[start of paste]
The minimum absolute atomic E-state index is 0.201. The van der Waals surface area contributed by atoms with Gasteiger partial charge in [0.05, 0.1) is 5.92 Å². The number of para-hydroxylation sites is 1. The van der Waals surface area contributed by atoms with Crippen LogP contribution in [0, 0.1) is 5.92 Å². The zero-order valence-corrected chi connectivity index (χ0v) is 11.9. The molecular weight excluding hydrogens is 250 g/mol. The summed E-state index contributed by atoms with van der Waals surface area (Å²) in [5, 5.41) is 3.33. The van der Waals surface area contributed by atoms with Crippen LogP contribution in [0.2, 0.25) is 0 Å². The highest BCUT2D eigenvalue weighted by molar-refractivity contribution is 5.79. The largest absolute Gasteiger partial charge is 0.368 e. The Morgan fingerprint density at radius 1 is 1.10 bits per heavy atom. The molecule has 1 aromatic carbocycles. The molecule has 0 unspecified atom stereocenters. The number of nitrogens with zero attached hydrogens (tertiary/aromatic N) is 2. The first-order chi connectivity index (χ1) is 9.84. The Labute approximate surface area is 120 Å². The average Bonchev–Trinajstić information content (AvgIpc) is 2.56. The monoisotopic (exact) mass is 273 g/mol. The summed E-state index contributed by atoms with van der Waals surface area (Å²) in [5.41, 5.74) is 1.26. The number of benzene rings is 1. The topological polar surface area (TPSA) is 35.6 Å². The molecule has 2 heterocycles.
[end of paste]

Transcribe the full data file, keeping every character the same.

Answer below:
The minimum absolute atomic E-state index is 0.201. The van der Waals surface area contributed by atoms with Gasteiger partial charge in [0.05, 0.1) is 5.92 Å². The number of para-hydroxylation sites is 1. The van der Waals surface area contributed by atoms with Crippen LogP contribution in [0, 0.1) is 5.92 Å². The zero-order valence-corrected chi connectivity index (χ0v) is 11.9. The molecular weight excluding hydrogens is 250 g/mol. The summed E-state index contributed by atoms with van der Waals surface area (Å²) in [5, 5.41) is 3.33. The van der Waals surface area contributed by atoms with Crippen LogP contribution in [0.2, 0.25) is 0 Å². The highest BCUT2D eigenvalue weighted by molar-refractivity contribution is 5.79. The largest absolute Gasteiger partial charge is 0.368 e. The Morgan fingerprint density at radius 1 is 1.10 bits per heavy atom. The molecule has 1 aromatic carbocycles. The molecule has 0 unspecified atom stereocenters. The number of nitrogens with zero attached hydrogens (tertiary/aromatic N) is 2. The first-order chi connectivity index (χ1) is 9.84. The Labute approximate surface area is 120 Å². The average Bonchev–Trinajstić information content (AvgIpc) is 2.56. The monoisotopic (exact) mass is 273 g/mol. The summed E-state index contributed by atoms with van der Waals surface area (Å²) in [5.41, 5.74) is 1.26. The number of benzene rings is 1. The topological polar surface area (TPSA) is 35.6 Å². The molecule has 2 heterocycles.